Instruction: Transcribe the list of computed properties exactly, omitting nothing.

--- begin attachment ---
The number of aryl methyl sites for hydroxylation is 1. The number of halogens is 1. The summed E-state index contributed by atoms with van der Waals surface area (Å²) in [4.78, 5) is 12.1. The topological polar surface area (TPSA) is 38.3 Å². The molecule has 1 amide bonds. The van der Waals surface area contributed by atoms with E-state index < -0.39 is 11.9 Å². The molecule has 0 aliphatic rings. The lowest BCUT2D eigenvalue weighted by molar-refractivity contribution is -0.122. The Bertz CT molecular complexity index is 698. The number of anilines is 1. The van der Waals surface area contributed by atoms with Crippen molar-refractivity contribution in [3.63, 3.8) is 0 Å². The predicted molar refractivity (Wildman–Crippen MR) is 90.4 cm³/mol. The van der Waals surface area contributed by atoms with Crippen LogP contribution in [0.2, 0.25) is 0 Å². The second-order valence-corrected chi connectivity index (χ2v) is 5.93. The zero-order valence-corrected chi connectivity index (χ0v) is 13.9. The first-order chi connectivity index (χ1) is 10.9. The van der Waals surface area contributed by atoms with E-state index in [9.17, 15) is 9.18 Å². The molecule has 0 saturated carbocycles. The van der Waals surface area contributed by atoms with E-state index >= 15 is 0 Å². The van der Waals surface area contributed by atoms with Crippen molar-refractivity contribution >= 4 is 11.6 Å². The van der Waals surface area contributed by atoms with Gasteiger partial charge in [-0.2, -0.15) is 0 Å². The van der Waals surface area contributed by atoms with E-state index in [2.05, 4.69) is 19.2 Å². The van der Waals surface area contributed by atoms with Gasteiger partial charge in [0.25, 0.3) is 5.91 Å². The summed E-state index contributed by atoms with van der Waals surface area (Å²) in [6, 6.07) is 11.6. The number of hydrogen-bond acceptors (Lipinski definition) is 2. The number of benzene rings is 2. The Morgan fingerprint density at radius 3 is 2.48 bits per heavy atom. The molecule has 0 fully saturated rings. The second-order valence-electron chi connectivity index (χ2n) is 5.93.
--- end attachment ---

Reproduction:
The number of aryl methyl sites for hydroxylation is 1. The number of halogens is 1. The summed E-state index contributed by atoms with van der Waals surface area (Å²) in [4.78, 5) is 12.1. The topological polar surface area (TPSA) is 38.3 Å². The molecule has 1 amide bonds. The van der Waals surface area contributed by atoms with E-state index < -0.39 is 11.9 Å². The molecule has 0 aliphatic rings. The lowest BCUT2D eigenvalue weighted by molar-refractivity contribution is -0.122. The Bertz CT molecular complexity index is 698. The number of anilines is 1. The van der Waals surface area contributed by atoms with Crippen molar-refractivity contribution in [3.63, 3.8) is 0 Å². The predicted molar refractivity (Wildman–Crippen MR) is 90.4 cm³/mol. The van der Waals surface area contributed by atoms with Crippen LogP contribution in [0.2, 0.25) is 0 Å². The second-order valence-corrected chi connectivity index (χ2v) is 5.93. The zero-order valence-corrected chi connectivity index (χ0v) is 13.9. The first-order chi connectivity index (χ1) is 10.9. The van der Waals surface area contributed by atoms with E-state index in [9.17, 15) is 9.18 Å². The molecule has 0 saturated carbocycles. The van der Waals surface area contributed by atoms with E-state index >= 15 is 0 Å². The van der Waals surface area contributed by atoms with Crippen molar-refractivity contribution >= 4 is 11.6 Å². The van der Waals surface area contributed by atoms with Gasteiger partial charge in [-0.2, -0.15) is 0 Å². The van der Waals surface area contributed by atoms with E-state index in [2.05, 4.69) is 19.2 Å². The van der Waals surface area contributed by atoms with Gasteiger partial charge in [0.25, 0.3) is 5.91 Å². The summed E-state index contributed by atoms with van der Waals surface area (Å²) in [6, 6.07) is 11.6. The number of hydrogen-bond acceptors (Lipinski definition) is 2. The number of benzene rings is 2. The Morgan fingerprint density at radius 3 is 2.48 bits per heavy atom. The molecule has 0 fully saturated rings. The second-order valence-electron chi connectivity index (χ2n) is 5.93.